March 18, 2005
Panelists offer insight at B.C. Construction Show
Sustainability has become a buzz word
Overcoming the challenges of creating sustainable environments through a collaborative approach was the focus of this year’s international architectural roundtable at the B.C. Construction Show in Vancouver.
Dorothy Barkley, executive director of the Architectural Institute of B.C. (AIBC), moderated the event attended by more than 100 architects and representatives from the building industry.
She set the stage for the discussion by noting creating sustainable environments a few years ago was considered “cutting edge.”
“Today, sustainability has become a buzz word — it’s in common use by many and is more complex than ever anticipated with a myriad of different rules,” she said.
Four panelists from Canada and the U.S. offered insight into their sustainability success while respecting cost restrictions, environmental sensitivity and client objectives.
The common theme among the panelists was the need for integration and collaboration in sustainable designs as well as applying sustainable principles within their own practices.
Jim Brown, principal of Seattle-based LMN Architects, said sustainability is not a simple overlay of green guidelines but involves the integration of sustainable design objectives into the entire design process through construction and through the life of the building.
Sustainability through the life of the building is often overlooked, he noted.
Although the LEED rating system has become a common standard for green building measurement, Brown said there are challenges to the system.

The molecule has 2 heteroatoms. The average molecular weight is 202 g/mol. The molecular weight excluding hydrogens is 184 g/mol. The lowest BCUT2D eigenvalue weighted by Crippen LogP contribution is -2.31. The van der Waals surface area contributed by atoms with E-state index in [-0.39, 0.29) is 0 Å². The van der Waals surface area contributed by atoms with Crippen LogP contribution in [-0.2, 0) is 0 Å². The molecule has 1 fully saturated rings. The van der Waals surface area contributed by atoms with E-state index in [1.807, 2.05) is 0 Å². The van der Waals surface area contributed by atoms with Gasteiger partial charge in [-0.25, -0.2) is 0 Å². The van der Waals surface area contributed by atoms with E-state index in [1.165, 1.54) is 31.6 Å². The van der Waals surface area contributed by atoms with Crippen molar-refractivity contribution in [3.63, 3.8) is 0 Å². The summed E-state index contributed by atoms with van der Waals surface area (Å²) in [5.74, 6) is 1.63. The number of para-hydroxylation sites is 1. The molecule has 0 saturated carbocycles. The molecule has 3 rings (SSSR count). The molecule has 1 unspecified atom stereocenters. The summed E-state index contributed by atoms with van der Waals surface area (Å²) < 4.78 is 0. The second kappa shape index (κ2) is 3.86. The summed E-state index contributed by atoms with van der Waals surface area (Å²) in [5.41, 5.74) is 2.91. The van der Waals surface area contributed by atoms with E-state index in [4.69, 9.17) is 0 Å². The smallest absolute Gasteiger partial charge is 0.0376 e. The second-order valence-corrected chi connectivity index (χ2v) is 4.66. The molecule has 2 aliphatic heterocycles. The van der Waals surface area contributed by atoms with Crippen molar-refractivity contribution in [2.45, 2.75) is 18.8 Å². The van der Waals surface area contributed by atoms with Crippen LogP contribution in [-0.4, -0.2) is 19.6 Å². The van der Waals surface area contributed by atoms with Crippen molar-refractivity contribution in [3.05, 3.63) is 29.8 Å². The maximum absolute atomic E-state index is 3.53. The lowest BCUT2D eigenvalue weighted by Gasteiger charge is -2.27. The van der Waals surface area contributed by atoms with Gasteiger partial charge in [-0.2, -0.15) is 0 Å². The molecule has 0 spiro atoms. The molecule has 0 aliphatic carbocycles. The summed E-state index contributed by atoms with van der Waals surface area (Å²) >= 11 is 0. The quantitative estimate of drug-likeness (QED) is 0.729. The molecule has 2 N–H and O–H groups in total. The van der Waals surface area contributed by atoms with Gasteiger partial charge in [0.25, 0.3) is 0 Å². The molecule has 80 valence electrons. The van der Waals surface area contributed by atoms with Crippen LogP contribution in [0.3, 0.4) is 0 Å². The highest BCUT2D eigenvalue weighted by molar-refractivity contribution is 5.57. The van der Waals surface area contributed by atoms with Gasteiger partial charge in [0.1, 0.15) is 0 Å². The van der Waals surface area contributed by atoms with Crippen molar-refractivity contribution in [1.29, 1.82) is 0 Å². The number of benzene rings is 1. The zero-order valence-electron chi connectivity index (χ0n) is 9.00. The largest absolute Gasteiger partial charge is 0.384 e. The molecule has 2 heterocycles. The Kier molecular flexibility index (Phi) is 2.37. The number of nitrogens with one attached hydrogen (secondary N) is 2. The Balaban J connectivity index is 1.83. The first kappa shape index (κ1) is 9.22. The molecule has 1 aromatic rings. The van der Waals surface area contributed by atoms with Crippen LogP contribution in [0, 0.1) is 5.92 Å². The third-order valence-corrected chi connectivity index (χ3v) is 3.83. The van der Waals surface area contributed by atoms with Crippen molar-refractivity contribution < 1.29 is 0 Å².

LEED is currently based on a typical office building, making it difficult to use for very large and very small projects.
“It’s an imperfect tool,” he said. “But having said that, it’s really the best method we have to measure sustainability of buildings.”
Brown highlighted three LMN projects and their green features including the Vancouver Convention Centre Expansion.
Among the many innovative features for the new centre are a living roof system, a blackwater treatment system and integration of the building into the surrounding urban and green landscape.
Brown summarized the keys to sustainable design as: integration, getting owner’s commitment, early design workshops that include everyone, establishing sustainability goals early, using LEED as a rating system and having a plan for documentation.
Tony Franceschini, president & CEO of Stantec, Edmonton, agreed with Brown about the life-cycle approach to sustainable design, saying architects should take a holistic view to project delivery that extends 20 or even 30 years from the time of construction.
Franceschini said Stantec uses an integrated service delivery model to effectively provide sustainable design services to its clients.
“We are able to deliver what most people call a triple bottom line of economic, environmental and social,” he said, noting Stantec is a multi-disciplinary team that has been committed to sustainability for three decades.
Franceschini also emphasized the need to apply sustainable principles within your own business.
“It’s quite important that you walk the talk and that you practice sustainability within your organization,” he said.
Stantec’s Edmonton and Vancouver offices are certified LEED silver. In addition, the Vancouver office is the first North American design practice with an ISO 14001 environmental certification.
HOK is also committed to sustainability and has integrated it into every aspect of its business, said Richard Williams, vice-president, Urbana Architects (HOK affiliate) in Toronto.
In his presentation, he echoed Brown’s comment about sustainability being more than a collection of best practices.
“Sustainability is much more fundamental to the design process — it’s not a bunch of tricks and overlays,” he said.
While plenty of good information exists, Williams cautioned there are many different metrics for sustainable design and there can be information overload.
Speed to market is forcing new fields of collaboration, including advanced design bid, said Don Kasian, president and principal, Kasian Architecture Interior Design & Planning in Vancouver.
Kasian acknowledged sustainable design is mainstream now, identifying leadership as critical for success.
He recommended architects “give up control” because the integrated design process has led to project teams growing larger with more specialists than five years ago.
Print | Comment